What are Machinery Pre Starts and Why are they important?
Before operating any machinery, it's crucial to perform a pre-start safety check to ensure that the equipment is in good working condition. These checks can help prevent accidents and injuries, as well as prolong the lifespan of the machinery. In this guide, we'll explore the importance of machinery pre-starts and provide tips on how to conduct them effectively.
What are machinery pre-starts?
Machinery pre-starts are safety checks that are performed before using any type of equipment. These checks are designed to ensure that the machinery is in good working order and that it is safe to use. Pre-starts typically involve a visual inspection of the equipment, as well as a check of the various components and systems that make up the machinery. By performing these checks, operators can identify any potential issues or problems before they become serious safety hazards. They are then recorded step-by-step in a pre start log book as a record of the due diligence of the workplace and to record any faults to ensure they are looked at by a servicing agent before the fault becomes an accident.
Why are machinery pre-starts important?
Machinery pre-starts are important for several reasons. First and foremost, they help to ensure the safety of operators and other workers who may be in the vicinity of the equipment. By identifying potential issues before the machinery is used, pre-starts can prevent accidents and injuries from occurring. Additionally, pre-starts can help to prolong the life of the equipment by identifying and addressing any maintenance or repair needs early on. This can save companies time and money in the long run by preventing breakdowns and costly repairs. We all know that when we use equipment on a daily basis, we can become complacent about repairs that need to be done. This is easily preventable by making pre-start checks mandatory before use of equipment which usually would take place at the start of a shift. Overall, machinery pre-starts are an essential part of any workplace safety program.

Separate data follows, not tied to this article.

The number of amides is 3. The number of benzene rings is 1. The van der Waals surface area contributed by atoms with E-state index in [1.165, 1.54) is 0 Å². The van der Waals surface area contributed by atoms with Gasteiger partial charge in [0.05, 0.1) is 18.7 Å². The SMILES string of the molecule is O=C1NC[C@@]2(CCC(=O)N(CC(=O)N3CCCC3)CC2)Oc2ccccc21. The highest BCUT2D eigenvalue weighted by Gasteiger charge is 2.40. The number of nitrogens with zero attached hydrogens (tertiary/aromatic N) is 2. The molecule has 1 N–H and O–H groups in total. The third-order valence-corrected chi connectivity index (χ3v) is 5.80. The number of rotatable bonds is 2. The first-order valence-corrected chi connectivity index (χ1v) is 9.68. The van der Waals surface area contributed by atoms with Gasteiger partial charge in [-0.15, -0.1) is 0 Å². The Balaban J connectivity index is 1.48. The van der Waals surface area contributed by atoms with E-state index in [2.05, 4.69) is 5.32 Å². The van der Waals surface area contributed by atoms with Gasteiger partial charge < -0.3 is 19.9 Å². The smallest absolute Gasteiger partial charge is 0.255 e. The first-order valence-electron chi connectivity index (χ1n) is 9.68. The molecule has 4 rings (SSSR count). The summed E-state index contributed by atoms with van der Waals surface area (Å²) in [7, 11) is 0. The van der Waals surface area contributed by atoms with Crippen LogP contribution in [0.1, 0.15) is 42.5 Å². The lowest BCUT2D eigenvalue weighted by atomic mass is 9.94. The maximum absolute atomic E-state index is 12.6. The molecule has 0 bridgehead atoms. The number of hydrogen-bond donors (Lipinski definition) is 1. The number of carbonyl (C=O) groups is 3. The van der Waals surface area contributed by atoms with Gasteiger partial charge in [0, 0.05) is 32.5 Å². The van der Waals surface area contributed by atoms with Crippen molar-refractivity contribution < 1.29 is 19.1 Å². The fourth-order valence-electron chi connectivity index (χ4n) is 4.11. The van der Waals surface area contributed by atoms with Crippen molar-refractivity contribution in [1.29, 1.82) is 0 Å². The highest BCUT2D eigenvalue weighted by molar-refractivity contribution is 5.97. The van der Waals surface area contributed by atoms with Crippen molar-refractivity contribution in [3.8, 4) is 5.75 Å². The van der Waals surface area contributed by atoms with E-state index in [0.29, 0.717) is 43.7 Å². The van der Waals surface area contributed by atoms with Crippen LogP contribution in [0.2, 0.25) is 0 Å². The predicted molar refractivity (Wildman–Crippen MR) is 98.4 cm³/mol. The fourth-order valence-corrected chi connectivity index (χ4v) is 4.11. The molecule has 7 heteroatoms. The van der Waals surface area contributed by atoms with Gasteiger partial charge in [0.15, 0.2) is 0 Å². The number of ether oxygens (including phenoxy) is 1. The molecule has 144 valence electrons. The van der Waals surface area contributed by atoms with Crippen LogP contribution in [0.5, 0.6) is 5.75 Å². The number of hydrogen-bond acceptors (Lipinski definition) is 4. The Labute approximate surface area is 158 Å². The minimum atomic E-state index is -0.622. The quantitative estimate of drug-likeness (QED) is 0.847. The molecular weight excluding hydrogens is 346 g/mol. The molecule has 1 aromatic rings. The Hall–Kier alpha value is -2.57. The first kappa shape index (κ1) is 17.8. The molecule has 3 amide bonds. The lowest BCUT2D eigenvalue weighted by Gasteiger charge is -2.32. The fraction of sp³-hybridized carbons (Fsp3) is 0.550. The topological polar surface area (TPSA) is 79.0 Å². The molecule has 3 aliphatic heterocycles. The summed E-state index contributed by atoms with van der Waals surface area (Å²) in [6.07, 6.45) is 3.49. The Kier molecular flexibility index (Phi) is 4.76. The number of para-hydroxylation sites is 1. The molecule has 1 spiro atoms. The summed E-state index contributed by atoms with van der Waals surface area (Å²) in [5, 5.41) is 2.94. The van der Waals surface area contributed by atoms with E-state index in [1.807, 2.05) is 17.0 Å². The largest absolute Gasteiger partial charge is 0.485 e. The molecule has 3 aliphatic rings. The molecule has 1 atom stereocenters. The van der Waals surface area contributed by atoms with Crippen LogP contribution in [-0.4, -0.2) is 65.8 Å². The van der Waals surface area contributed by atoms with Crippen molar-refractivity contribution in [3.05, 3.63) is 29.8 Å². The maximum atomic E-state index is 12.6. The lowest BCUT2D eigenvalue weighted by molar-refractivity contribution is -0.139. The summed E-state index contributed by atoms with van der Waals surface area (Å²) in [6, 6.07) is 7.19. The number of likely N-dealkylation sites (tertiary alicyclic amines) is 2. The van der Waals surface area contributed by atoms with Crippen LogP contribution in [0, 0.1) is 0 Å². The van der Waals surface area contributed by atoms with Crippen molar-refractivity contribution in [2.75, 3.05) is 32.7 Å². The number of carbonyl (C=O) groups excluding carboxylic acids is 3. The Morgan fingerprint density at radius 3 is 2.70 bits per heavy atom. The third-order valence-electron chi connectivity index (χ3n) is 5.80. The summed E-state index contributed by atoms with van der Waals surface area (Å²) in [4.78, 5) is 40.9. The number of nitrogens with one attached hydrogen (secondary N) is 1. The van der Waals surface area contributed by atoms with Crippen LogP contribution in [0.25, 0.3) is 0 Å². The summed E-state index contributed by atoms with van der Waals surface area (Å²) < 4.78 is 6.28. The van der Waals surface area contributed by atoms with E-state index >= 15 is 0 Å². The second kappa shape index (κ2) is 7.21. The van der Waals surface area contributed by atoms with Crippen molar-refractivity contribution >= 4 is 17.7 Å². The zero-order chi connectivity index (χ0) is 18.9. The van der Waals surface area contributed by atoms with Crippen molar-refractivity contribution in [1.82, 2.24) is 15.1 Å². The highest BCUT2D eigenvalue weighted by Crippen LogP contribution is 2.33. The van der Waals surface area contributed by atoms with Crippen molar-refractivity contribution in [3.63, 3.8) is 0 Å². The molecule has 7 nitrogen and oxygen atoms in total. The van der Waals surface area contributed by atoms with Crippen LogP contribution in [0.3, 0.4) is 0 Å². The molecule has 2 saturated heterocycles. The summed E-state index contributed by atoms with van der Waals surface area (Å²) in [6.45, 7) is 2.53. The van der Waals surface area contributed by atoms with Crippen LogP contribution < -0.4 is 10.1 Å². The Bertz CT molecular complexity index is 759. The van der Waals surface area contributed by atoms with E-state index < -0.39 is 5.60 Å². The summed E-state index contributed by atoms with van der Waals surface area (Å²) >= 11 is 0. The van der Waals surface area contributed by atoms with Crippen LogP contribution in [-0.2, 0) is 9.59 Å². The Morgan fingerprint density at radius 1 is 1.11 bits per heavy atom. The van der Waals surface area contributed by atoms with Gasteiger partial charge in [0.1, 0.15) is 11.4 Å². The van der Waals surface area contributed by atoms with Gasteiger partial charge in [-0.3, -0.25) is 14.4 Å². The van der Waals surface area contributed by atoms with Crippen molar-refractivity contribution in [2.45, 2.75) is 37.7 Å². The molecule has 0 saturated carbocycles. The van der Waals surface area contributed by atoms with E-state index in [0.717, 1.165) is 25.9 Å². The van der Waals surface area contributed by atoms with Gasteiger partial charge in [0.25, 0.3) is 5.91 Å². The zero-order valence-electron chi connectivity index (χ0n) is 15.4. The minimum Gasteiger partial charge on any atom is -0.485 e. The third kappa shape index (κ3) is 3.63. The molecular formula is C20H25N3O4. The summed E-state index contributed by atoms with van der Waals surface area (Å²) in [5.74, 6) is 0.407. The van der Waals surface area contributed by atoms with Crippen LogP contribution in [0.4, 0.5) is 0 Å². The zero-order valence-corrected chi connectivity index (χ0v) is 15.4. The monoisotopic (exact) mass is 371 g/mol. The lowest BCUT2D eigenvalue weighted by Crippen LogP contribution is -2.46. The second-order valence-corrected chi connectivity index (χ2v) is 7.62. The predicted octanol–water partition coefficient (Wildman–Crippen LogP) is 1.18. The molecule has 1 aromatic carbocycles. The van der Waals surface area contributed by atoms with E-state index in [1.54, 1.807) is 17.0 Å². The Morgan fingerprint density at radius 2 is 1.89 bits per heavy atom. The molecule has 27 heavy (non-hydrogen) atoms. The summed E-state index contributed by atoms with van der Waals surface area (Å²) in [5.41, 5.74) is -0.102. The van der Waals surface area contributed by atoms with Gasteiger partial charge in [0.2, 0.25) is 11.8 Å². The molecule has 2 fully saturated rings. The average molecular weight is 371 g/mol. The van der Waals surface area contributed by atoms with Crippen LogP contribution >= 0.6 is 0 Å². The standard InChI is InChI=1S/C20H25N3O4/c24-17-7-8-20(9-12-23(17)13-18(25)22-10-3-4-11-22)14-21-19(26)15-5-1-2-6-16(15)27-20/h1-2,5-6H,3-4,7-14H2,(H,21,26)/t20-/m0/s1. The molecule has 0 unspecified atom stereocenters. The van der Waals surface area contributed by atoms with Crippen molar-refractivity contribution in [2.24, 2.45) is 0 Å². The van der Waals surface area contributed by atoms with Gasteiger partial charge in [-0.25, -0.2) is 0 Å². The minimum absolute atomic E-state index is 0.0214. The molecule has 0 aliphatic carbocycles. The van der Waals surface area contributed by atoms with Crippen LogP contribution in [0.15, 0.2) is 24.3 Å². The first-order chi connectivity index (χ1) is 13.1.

What should be included in a machinery pre-start checklist?
A machinery pre-start checklist should include a thorough inspection of all components of the equipment, including the engine, brakes, hydraulics, and electrical systems. It should also include checks for any leaks, damage, or wear and tear on the equipment. Additionally, the checklist should ensure that all safety features, such as guards and emergency stop buttons, are in place and functioning properly. Any issues identified during the pre-start should be addressed before the equipment is used. It is important to follow a standardized pre-start checklist to ensure consistency and thoroughness in the inspection process.
Who is responsible for conducting machinery pre-starts?
The responsibility for conducting machinery pre-starts falls on the operator of the equipment. It is their duty to ensure that the equipment is in good working order before use and to report any issues to their supervisor or maintenance team. Employers also have a responsibility to provide proper training and resources to their employees to ensure they are able to conduct pre-starts effectively and safely. By working together, employers and employees can ensure that machinery pre-starts are conducted consistently and thoroughly, reducing the risk of accidents and injuries in the workplace. In the event of a serious incident the regulator and investigators may request pre start checklists and maintenance records as evidence of a PCBU taking 'reasonably practicable steps to ensure a safe workplace